Back to The Future

The Hatfield PSIFA and Warwick SF re-union

Out side of the 13th Festival of Fantastic Films (2002) a small band of those at the heart of Warwick and Hatfield science fiction (1977-1982) met up to reminisce and enjoy early 21st century Manchester. The Concat editor gives a personal report of the reunion and Manchester beyond the Festival of Fantastic Films..

One of the delights of attending a convention in Manchester is Manchester itself. It is a great city and centrally located in the UK. Consequently, it is ideal for both a long weekend city break and a reunion after a quarter of a century for a handful of old friends from various parts of the country. (More on Manchester and its science fictional offerings later should you wish to skip the 're-union' section immediately below.)

Re-union 2002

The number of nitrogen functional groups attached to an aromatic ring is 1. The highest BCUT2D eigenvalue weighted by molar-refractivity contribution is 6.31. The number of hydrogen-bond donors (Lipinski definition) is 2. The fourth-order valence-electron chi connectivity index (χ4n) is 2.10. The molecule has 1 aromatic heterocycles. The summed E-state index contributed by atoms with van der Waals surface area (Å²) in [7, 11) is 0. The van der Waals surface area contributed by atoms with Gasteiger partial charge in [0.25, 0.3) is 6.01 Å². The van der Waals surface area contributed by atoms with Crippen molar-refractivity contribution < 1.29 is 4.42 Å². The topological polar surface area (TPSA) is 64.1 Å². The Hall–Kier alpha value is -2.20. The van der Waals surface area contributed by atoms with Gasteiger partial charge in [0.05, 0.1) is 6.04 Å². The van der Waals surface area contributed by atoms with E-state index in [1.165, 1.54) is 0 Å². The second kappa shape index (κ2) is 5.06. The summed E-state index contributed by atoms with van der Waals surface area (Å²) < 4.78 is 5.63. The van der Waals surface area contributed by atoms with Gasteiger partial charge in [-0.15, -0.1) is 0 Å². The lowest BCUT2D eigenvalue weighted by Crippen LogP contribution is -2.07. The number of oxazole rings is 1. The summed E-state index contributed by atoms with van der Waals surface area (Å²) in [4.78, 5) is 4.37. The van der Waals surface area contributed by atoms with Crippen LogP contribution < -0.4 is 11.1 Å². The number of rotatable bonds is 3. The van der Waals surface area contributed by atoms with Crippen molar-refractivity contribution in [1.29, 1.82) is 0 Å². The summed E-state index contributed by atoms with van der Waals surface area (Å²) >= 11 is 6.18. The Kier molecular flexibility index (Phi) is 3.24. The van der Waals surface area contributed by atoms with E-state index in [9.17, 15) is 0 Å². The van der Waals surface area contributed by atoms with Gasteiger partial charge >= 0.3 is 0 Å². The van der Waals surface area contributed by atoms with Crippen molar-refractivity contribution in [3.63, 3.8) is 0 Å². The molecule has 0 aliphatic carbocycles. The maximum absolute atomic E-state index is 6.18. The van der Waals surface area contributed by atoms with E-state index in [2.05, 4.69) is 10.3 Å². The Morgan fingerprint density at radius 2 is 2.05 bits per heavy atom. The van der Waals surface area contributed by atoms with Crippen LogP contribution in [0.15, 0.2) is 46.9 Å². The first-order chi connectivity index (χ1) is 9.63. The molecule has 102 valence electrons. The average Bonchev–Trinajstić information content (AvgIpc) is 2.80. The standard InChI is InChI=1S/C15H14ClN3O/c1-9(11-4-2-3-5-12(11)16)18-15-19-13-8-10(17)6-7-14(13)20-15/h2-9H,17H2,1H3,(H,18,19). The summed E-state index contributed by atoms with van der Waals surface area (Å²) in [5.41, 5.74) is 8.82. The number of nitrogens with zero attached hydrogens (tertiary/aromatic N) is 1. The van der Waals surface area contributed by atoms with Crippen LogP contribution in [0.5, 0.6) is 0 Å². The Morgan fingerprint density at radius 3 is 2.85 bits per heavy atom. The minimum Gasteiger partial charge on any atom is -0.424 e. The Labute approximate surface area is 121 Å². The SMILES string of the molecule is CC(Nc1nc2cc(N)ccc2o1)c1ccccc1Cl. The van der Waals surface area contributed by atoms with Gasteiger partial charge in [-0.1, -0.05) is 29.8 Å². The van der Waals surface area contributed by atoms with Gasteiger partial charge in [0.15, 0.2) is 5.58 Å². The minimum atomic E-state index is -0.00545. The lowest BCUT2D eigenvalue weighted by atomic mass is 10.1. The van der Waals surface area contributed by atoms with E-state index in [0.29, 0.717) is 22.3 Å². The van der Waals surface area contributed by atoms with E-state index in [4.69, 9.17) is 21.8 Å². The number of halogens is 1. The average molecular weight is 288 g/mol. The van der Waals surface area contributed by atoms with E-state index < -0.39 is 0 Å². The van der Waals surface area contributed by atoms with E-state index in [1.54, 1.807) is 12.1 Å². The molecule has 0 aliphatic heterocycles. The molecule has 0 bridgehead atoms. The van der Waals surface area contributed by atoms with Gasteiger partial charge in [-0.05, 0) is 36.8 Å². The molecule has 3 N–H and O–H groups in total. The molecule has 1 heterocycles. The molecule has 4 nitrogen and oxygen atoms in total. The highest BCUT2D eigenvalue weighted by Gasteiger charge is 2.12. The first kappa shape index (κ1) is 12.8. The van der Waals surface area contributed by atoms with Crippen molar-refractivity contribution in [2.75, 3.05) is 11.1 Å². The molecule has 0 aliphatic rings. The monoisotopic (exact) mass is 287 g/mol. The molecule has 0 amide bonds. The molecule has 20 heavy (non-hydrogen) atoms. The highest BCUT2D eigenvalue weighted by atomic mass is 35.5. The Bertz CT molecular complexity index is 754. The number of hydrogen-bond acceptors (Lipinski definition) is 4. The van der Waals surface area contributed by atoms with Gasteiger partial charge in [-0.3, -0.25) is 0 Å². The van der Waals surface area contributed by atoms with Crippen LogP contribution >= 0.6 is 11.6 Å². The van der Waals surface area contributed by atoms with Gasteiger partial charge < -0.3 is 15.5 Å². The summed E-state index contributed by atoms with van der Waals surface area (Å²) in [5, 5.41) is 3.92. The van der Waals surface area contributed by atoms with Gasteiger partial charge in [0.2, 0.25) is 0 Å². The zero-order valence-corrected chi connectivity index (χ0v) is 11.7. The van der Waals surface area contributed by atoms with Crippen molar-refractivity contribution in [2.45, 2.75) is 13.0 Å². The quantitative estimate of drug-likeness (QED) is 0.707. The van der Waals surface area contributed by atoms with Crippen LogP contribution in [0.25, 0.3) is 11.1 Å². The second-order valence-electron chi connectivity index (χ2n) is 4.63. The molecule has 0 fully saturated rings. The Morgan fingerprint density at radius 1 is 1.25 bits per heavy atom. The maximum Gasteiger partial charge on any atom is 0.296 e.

It was therefore an absolute pleasure to renew relationships and catch up with a few old friends. Laura Wheatly was the first to get in touch, phoning and waking me from a nap following a late afternoon shop. Manchester is great to shop in. Don't get me wrong. I hate shopping, and though I spend much time in and around London, London is so vast that shopping is a nightmare. In Manchester virtually everything is within a half-mile square, not to mention slightly cheaper than London, and so is ideal to knock the edge of one's pre-Christmas shop. Anyway Laura woke me up, which is exactly what she did when we first met at Warwick way back in 1977 a quarter of a century ago. Frightening huh? (The quarter century, not Laura. Well... OK, let's not go there.) Laura has been to the Festival before but this year had her son's birthday to go to. However she was working nearby in Stoke and so drove up for an evening meal. Laura is currently a personnel management consultant and doing rather well. Graham and Donna Connor were the next to arrive. Graham was also part of Warwick SF 1975-77 but then moved down to work in the home counties and so was also active in Hatfield (now Hertfordshire University) PSIFA (1978-82). Graham's SF claim to fame is Warwick's Fusion fanzine (1977) and being a leading light on Hatfield PSIFA's Shoestringcon 2 (1980) science fiction convention committee. He has also helped out 1980s conrunning fandom in being a projectionist for a number of conventions (including the BECCON series) as well as came 2nd in the first Unicon short story competition and 1st in its second competition (which he doggedly claims should have been the other way around given the strengths of the other lead entries those years). Since his time with Hatfield science fiction, Graham has been building spacecraft communications systems. Specifically satellite microwave communications (if you have ever made an intercontinental call the chances are your voice has gone through Graham's circuitry - all very Clarkean). Anthony Heathcote and Elizabeth together with their daughter made the journey down from Hull. Anthony was one of Hatfield PSIFA's early stalwarts and did much for the early Shoestringcons (1979-81) and PSIFAn fanac. Back then Anthony had left Hatfield to become a school maths teacher but in recent decades he has been working at Hull University ensuring its library keeps up with the times and runs smoothly. Then of course there was yours truly, irresponsible for Hatfield PSIFA and... Well the rest is history. Chrissie Pearson (Keele University SF, 1977-79) was due to meet up with us but ill health prevented this. John Wilkes (also of Keele SF) and partner did make it to Manchester but to a different hotel. Messages were left form both parties at both hotels, and the Festival of Fantastic Films' reception desk was alerted to their possible arrival but alas it was not to be.